Abstract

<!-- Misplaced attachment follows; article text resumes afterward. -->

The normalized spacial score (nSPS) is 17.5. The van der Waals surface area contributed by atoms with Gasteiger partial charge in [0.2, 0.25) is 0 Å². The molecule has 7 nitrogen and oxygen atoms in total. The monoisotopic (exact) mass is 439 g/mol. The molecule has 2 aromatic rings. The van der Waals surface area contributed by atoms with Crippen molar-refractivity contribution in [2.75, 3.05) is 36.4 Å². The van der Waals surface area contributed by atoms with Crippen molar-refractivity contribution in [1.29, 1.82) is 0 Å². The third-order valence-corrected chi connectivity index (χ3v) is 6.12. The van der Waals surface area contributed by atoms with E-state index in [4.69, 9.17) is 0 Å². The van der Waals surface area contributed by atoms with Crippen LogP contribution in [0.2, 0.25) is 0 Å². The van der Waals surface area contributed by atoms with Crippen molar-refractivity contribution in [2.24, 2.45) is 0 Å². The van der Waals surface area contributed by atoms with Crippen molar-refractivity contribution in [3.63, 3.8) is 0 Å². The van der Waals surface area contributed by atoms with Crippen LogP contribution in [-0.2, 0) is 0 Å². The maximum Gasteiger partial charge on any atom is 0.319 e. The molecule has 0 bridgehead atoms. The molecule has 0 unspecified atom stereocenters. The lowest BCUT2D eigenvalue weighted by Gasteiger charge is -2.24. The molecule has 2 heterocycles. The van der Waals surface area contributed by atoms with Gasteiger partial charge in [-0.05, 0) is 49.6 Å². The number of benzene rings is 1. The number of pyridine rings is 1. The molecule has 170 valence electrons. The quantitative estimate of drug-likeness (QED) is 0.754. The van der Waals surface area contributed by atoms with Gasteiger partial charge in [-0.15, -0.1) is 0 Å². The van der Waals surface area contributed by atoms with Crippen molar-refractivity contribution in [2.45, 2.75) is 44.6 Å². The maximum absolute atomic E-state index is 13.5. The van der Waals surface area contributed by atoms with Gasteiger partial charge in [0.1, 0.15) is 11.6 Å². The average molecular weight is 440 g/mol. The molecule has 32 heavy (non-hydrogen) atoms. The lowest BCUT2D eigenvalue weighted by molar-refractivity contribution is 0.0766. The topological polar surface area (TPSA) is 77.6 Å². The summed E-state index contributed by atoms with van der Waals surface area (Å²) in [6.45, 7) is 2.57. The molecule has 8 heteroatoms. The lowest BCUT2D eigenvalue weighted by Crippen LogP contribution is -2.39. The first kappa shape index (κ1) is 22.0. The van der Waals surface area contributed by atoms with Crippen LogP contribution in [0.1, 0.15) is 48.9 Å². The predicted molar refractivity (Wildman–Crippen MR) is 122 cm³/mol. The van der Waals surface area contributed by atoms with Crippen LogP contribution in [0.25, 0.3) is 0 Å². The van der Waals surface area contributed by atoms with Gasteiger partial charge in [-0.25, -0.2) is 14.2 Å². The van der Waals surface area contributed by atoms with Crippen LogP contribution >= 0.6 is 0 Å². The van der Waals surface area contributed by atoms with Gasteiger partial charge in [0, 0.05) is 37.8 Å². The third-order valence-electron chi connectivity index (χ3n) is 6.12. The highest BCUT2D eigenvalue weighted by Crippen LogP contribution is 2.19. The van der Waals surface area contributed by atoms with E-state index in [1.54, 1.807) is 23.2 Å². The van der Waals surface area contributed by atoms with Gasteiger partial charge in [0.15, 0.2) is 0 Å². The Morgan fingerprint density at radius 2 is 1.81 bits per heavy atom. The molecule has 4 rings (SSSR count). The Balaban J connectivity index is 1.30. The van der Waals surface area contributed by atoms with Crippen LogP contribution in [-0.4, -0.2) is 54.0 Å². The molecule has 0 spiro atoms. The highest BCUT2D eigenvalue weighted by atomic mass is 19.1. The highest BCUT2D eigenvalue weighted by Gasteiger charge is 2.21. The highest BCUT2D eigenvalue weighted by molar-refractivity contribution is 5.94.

During World War I, white Americans heard and retold numerous stories that the nation's racial minorities—above all African and Mexican Americans—would make easy, or even eager, targets of German subversion. Although these rumors have not been studied as vehicles for the reproduction of race, nor as specific tools for the defense of white supremacy, they both reflected and reinforced notions of racially contingent citizenship through their emphasis on differential capacities for loyalty. Minorities’ allegedly inferior attachment to the nation demonstrated their ineligibility for its full blessings, while whites’ privileges rested on claims of their unquestioned allegiance to the war effort. As such, disloyalty rumors provided a national security justification for new and ongoing attempts to secure racial hierarchy that included violence, organizing and arming white power groups, immobilizing racialized labor, and denouncing nascent civil rights movements as foreign-inspired. The wartime discourse of loyalty was not just exclusionary, however, as African and Mexican Americans both refuted and exploited the rumors as a means to demonstrate and demand an equal place within the national community.

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